Interpol president reported missing during trip to China

A French judicial official says Friday Oct.5, 2018 Interpol President, Meng Hongwei, has been reported missing after traveling to China. (AP)
Updated 06 October 2018

Interpol president reported missing during trip to China

PARIS: The Chinese president of Interpol has been reported missing after he traveled to his native country at the end of September, a French judicial official said Friday.
Meng Hongwei’s wife reported Friday that she had not heard from her 64-year-old husband since he left Lyon, France, where Interpol is based, said the official, who spoke on condition of anonymity to provide details of an ongoing investigation.
The French official said Meng did arrive in China. There was no further word on Meng’s schedule in China or what prompted his wife to wait until now to report his absence.
Meng, who has been president of Interpol for two years, still holds the post of vice minister for public security, according to the ministry’s website.
In a statement, Interpol said it was aware of reports about Meng’s disappearance and added “this is a matter for the relevant authorities in both France and China.” The statement noted that Interpol’s secretary general, and not its president, is responsible for the international police agency’s operations.
News of the investigation into Meng’s disappearance came during a weeklong public holiday in China. In Beijing, the foreign and public security ministries did not immediately respond to calls and faxed requests for comment Friday.
Meng was elected president of Interpol in November 2016. His term runs until 2020.
He has held a variety of positions within China’s security establishment, including as a vice minister of public security — the national police force — since 2004. In the meantime, he served as head and deputy head of branches of the coast guard, all while holding positions at Interpol.
Meng’s duties in China would have put him in close proximity to former leaders, some of whom had fallen afoul of President Xi Jinping’s sweeping crackdown on corruption. In particular, Meng likely dealt extensively with former security chief Zhou Yongkang, who is now serving a life sentence for corruption.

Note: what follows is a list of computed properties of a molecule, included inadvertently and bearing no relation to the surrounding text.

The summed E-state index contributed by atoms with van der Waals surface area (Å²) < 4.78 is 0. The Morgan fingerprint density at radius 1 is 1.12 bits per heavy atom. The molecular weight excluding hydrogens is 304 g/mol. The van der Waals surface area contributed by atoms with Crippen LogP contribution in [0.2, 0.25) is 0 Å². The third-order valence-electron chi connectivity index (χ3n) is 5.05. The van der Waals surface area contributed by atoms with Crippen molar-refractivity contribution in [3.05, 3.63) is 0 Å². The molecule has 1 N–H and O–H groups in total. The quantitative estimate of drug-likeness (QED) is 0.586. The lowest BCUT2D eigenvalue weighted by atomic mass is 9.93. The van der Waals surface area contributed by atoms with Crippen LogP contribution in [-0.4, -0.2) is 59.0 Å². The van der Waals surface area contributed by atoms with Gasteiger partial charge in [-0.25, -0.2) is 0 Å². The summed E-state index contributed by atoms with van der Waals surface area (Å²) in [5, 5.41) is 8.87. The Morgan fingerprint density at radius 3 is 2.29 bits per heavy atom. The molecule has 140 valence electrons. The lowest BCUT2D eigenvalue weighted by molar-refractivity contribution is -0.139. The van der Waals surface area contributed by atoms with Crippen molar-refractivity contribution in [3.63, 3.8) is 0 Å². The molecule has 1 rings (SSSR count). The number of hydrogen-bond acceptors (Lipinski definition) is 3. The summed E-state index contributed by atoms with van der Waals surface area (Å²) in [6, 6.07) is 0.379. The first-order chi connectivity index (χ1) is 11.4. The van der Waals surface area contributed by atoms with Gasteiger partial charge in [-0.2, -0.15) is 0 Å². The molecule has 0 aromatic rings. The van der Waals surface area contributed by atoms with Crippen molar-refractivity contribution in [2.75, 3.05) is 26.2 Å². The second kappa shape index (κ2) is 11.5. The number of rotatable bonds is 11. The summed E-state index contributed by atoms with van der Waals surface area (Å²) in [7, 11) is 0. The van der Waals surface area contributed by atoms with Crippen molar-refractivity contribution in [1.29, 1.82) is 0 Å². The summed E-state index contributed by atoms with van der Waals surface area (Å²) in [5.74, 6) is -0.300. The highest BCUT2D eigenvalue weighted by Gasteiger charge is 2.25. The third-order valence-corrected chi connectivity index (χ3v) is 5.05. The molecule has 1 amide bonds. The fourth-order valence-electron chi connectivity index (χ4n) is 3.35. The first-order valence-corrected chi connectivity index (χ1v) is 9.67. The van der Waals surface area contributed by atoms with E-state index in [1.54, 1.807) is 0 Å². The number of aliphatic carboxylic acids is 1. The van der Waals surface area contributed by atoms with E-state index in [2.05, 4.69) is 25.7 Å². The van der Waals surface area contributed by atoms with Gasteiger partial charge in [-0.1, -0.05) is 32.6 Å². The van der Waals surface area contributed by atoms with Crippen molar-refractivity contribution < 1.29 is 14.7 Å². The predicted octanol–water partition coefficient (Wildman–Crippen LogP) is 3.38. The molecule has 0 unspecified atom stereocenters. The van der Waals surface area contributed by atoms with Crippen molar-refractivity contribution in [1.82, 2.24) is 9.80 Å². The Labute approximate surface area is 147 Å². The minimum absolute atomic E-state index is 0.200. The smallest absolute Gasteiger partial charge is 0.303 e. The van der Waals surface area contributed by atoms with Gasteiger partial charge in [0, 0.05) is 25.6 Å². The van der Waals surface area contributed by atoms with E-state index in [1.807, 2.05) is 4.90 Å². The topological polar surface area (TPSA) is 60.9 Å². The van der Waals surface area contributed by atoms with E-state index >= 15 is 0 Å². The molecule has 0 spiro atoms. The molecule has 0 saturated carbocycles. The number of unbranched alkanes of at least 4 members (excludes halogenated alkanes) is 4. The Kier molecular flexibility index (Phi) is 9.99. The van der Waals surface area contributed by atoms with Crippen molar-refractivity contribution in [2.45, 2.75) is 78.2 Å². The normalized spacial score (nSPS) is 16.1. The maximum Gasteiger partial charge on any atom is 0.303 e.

Xi has also placed a premium on obtaining the return of officials and businesspeople accused of fraud and corruption from abroad, making Meng’s position all the more sensitive.
When Meng was elected in 2016 as Interpol president, rights groups expressed concern that he would pursue an agenda of politicized policing that targeted Xi’s opponents.


Texas court halts execution in high-profile case

A woman holds a sign during a protest against the execution of Rodney Reed on Wednesday, Nov. 13, 2019, in Bastrop, Texas. (AP)
Updated 17 November 2019

Texas court halts execution in high-profile case

  • Millions of people, including US lawmakers and Hollywood celebrities Kim Kardashian and Susan Sarandon, have signed petitions supporting Reed

WASHINGTON: A Texas appeals court has suspended the execution of convicted murderer Rodney Reed — who has long claimed his innocence — in a case that has attracted widespread public attention and a celebrity-backed campaign.
Reed, a 51-year-old African-American, was sentenced to death in 1998 after being convicted by an all-white jury of the rape and murder of Stacey Stites, a 19-year-old white woman.
His execution by lethal injection had been set for November 20, but Reed says he did not commit the crime, and his lawyers and supporters say that evidence proves he is innocent.
The Texas Board of Pardons and Paroles announced on Friday that it had “voted unanimously to recommend the governor grant a 120-day reprieve” to Reed, who had appealed for clemency.
The state appeals court then halted the execution later in the evening.
Millions of people, including US lawmakers and Hollywood celebrities Kim Kardashian and Susan Sarandon, have signed petitions supporting Reed.
Kardashian said on social media she was with Reed when he received news about the reprieve.
Although traces of Reed’s DNA were found in the victim, he has always maintained that he and Stites were secretly having an affair.
Reed’s lawyers say that evidence obtained after the trial points to another suspect — the victim’s fiance, Jimmy Fennell, a former policeman who later served a 10-year prison sentence for another rape.
“The strong evidence exonerating Mr.Reed and implicating Fennell continues to mount,” the lawyers wrote in the clemency petition lodged with the state’s Republican governor, Greg Abbott.
In the clemency request, they included a testimonial from a former co-worker of the victim who confirmed the affair.
According to another affidavit, a former prison inmate said he heard Fennell brag during a prison yard conversation about committing the murder.
Fennell has denied involvement in Stites’ murder.
The Texas board declined Reed’s request to downgrade his sentence.
His lawyers also have filed a petition with the US Supreme Court, seeking a stay of execution.